Halliburton Accused of Destroying Evidence in Oil Spill Trial

Posted March 11, 2013 in Crime Editors Picks by

A Halliburton executive was questioned today over allegations that his company destroyed evidence related to the Deepwater Horizon oil rig explosion of 2010, but insisted he was not personally involved in any coverup.

Timothy Probert, now Halliburton’s president of strategic and corporate development, faced several questions about cement samples that were requested but never received by oil giant BP for examination in BP’s internal investigation into the accident. Halliburton was the contractor that developed the cement slurry used in the doomed Macondo oil well.

Probert said he was not a cement expert and was “not involved in any way” with testing the samples, but that he was aware of “irregularities” that surfaced during those tests.

Jeffrey Breit, an attorney representing a group of Gulf Coast residents and business owners, asked Probert if lab workers discarded or failed to write down their observations while testing the cement samples. Probert said that doing so “wouldn’t be consistent” with Halliburton’s policies, but that he couldn’t personally vouch for every Halliburton technician’s adherence to those policies in this case.

When an attorney for co-defendant and BP contractor Transocean asked Probert if he was “angry” to learn that the evidence may have been destroyed, Probert said, “It doesn’t make you feel happy.”


‘Unwavering’ Refusal to Release Evidence

Click here to read our full coverage of the trial.

The allegations that Halliburton destroyed evidence first arose in December 2011, when BP formally accused Halliburton in court documents.

“Halliburton has steadfastly refused to provide these critical testing and modeling results in discovery,” the court filing says. “Halliburton’s refusal has been unwavering, despite repeated BP discovery requests and a specific order from this Court. BP has now learned the reason for Halliburton’s intransigence — Halliburton destroyed the results of physical slurry testing, and it has, at best, lost the computer modeling outputs …”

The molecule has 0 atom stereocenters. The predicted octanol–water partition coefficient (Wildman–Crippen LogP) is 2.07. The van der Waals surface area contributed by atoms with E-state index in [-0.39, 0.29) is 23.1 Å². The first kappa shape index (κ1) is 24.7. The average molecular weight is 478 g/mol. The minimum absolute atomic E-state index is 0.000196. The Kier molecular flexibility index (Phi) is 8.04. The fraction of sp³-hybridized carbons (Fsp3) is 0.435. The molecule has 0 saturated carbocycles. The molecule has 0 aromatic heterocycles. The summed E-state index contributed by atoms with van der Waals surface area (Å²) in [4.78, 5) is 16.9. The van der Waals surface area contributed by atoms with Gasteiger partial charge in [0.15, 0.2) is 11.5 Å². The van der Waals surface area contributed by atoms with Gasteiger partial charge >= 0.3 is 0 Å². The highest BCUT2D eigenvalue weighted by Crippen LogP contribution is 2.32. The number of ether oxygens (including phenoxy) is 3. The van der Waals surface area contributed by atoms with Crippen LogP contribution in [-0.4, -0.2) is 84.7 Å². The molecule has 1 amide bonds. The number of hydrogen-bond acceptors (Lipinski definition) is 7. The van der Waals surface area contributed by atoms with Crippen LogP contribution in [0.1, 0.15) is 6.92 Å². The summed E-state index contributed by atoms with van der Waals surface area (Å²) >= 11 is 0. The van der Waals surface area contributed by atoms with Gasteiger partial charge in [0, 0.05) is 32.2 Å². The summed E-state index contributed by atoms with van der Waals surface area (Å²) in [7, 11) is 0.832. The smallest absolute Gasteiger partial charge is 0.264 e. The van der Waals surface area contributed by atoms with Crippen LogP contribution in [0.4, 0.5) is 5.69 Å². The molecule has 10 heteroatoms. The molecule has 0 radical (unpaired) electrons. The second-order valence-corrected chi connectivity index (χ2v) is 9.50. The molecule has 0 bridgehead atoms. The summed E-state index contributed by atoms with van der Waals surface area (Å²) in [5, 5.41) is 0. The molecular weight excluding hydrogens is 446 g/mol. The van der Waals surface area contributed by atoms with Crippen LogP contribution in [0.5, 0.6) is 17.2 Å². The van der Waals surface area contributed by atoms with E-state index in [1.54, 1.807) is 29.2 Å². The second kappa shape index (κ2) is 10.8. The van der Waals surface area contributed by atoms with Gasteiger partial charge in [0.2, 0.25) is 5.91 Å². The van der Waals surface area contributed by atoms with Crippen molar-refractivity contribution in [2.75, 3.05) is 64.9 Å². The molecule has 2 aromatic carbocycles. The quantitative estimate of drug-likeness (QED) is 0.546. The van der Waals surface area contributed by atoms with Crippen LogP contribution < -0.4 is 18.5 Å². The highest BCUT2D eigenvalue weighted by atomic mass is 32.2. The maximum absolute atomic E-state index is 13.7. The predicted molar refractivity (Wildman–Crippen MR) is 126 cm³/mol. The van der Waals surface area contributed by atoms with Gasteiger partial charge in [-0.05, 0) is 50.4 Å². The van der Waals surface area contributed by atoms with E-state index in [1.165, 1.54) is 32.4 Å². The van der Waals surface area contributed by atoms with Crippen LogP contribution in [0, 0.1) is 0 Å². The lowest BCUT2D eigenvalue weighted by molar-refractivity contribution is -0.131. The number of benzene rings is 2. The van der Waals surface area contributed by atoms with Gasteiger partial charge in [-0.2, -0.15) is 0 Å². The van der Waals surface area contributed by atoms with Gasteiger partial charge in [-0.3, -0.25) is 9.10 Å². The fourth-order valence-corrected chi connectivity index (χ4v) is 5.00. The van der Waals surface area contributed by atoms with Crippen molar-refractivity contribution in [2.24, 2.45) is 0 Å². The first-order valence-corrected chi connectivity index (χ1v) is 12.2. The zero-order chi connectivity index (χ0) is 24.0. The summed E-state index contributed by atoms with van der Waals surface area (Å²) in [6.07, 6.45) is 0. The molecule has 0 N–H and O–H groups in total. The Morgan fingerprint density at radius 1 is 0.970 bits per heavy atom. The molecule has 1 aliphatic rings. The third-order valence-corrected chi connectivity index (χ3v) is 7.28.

“More egregious still, Halliburton intentionally destroyed the evidence related to its non-privileged cement testing, in part because it wanted to eliminate any risk that this evidence would be used against it at trial.”

The motion cites the deposition of Rickey Morgan, one of the lab technicians who tested the samples. Morgan testified that the samples “looked thin” but that he didn’t record the test results or retain the samples because he “worried about” those samples “being misinterpreted in the litigation.”

Halliburton maintains that BP’s motion is without merit.


Blowout Preventer Not the Best

Forensic engineer Rory Davis, who was part of the team that investigated the Deepwater Horizon’s failed blowout preventer, also concluded his testimony today. He said that while the blowout preventer met the standards of offshore drilling regulators, it wasn’t the safest or most powerful equipment available.

In his testimony last week, Davis said that better blowout preventer shears could have successfully cut through the rig’s riser pipe and sealed off the well. But when an automatic function finally activated the shears two days after the blowout, the blowout preventer lacked the power to sever the pipe, which by then was leaning in a way that made a clean cut difficult.

What do you think of the BP trial testimony so far? Let us know in the comments section below.

Tagged as: , , ,